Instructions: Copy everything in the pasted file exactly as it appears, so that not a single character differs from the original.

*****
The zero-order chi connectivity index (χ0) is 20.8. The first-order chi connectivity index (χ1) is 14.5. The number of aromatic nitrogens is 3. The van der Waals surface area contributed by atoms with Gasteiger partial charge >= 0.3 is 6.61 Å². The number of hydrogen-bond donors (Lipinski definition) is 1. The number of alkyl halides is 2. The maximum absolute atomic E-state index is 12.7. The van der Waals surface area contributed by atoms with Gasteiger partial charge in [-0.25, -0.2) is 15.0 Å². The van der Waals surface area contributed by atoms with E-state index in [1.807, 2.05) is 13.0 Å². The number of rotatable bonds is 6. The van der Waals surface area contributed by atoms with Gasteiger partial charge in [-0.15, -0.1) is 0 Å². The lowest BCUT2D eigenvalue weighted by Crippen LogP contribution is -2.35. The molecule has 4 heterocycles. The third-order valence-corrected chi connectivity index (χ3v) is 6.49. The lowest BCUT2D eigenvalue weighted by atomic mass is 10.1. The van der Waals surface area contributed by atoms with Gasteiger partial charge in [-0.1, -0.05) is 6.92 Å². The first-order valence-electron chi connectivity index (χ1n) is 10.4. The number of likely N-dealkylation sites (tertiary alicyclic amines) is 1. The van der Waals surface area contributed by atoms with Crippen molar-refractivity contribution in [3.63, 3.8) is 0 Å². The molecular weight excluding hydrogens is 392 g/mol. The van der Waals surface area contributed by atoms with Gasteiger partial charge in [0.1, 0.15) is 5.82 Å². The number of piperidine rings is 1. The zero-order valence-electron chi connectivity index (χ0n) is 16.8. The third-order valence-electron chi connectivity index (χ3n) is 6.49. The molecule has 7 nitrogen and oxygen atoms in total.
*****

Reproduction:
The zero-order chi connectivity index (χ0) is 20.8. The first-order chi connectivity index (χ1) is 14.5. The number of aromatic nitrogens is 3. The van der Waals surface area contributed by atoms with Gasteiger partial charge >= 0.3 is 6.61 Å². The number of hydrogen-bond donors (Lipinski definition) is 1. The number of alkyl halides is 2. The maximum absolute atomic E-state index is 12.7. The van der Waals surface area contributed by atoms with Gasteiger partial charge in [-0.25, -0.2) is 15.0 Å². The van der Waals surface area contributed by atoms with E-state index in [1.807, 2.05) is 13.0 Å². The number of rotatable bonds is 6. The van der Waals surface area contributed by atoms with Gasteiger partial charge in [-0.15, -0.1) is 0 Å². The lowest BCUT2D eigenvalue weighted by Crippen LogP contribution is -2.35. The molecule has 4 heterocycles. The third-order valence-corrected chi connectivity index (χ3v) is 6.49. The lowest BCUT2D eigenvalue weighted by atomic mass is 10.1. The van der Waals surface area contributed by atoms with Gasteiger partial charge in [-0.1, -0.05) is 6.92 Å². The first-order valence-electron chi connectivity index (χ1n) is 10.4. The number of likely N-dealkylation sites (tertiary alicyclic amines) is 1. The van der Waals surface area contributed by atoms with Crippen molar-refractivity contribution in [3.63, 3.8) is 0 Å². The molecular weight excluding hydrogens is 392 g/mol. The van der Waals surface area contributed by atoms with Gasteiger partial charge in [0.1, 0.15) is 5.82 Å². The number of piperidine rings is 1. The zero-order valence-electron chi connectivity index (χ0n) is 16.8. The third-order valence-electron chi connectivity index (χ3n) is 6.49. The molecule has 7 nitrogen and oxygen atoms in total.